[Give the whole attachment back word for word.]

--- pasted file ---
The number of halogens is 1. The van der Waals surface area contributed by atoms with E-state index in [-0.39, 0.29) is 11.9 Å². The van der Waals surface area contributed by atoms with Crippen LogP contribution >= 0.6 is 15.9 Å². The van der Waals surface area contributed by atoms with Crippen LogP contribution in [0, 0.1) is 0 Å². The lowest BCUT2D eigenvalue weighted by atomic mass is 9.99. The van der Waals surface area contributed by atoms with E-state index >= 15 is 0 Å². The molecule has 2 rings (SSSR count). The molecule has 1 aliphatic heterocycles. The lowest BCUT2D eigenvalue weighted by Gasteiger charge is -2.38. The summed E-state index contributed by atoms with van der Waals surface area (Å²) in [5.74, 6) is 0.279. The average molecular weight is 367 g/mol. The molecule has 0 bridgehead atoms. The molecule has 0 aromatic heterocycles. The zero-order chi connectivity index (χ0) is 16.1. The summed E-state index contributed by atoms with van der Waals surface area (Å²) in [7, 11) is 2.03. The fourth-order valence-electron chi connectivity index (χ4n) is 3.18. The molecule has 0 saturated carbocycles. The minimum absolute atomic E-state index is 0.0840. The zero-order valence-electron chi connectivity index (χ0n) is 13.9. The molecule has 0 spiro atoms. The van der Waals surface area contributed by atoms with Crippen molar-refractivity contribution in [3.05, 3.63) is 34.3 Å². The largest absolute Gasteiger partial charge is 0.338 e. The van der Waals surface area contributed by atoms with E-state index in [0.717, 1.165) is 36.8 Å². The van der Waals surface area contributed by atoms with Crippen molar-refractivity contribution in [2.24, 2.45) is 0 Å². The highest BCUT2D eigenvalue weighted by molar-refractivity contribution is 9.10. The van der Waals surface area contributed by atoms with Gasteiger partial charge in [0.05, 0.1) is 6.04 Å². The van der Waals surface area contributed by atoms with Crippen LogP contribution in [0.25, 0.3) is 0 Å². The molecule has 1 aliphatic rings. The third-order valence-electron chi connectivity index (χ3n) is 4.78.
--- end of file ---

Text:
The number of halogens is 1. The van der Waals surface area contributed by atoms with E-state index in [-0.39, 0.29) is 11.9 Å². The van der Waals surface area contributed by atoms with Crippen LogP contribution >= 0.6 is 15.9 Å². The van der Waals surface area contributed by atoms with Crippen LogP contribution in [0, 0.1) is 0 Å². The lowest BCUT2D eigenvalue weighted by atomic mass is 9.99. The van der Waals surface area contributed by atoms with E-state index >= 15 is 0 Å². The molecule has 2 rings (SSSR count). The molecule has 1 aliphatic heterocycles. The lowest BCUT2D eigenvalue weighted by Gasteiger charge is -2.38. The summed E-state index contributed by atoms with van der Waals surface area (Å²) in [5.74, 6) is 0.279. The average molecular weight is 367 g/mol. The molecule has 0 bridgehead atoms. The molecule has 0 aromatic heterocycles. The zero-order chi connectivity index (χ0) is 16.1. The summed E-state index contributed by atoms with van der Waals surface area (Å²) in [7, 11) is 2.03. The fourth-order valence-electron chi connectivity index (χ4n) is 3.18. The molecule has 0 saturated carbocycles. The minimum absolute atomic E-state index is 0.0840. The zero-order valence-electron chi connectivity index (χ0n) is 13.9. The molecule has 0 spiro atoms. The van der Waals surface area contributed by atoms with Crippen molar-refractivity contribution in [3.05, 3.63) is 34.3 Å². The largest absolute Gasteiger partial charge is 0.338 e. The van der Waals surface area contributed by atoms with E-state index in [0.717, 1.165) is 36.8 Å². The van der Waals surface area contributed by atoms with Crippen molar-refractivity contribution in [2.24, 2.45) is 0 Å². The highest BCUT2D eigenvalue weighted by molar-refractivity contribution is 9.10. The van der Waals surface area contributed by atoms with Gasteiger partial charge in [0.05, 0.1) is 6.04 Å². The van der Waals surface area contributed by atoms with Crippen LogP contribution in [0.25, 0.3) is 0 Å². The molecule has 1 aliphatic rings. The third-order valence-electron chi connectivity index (χ3n) is 4.78.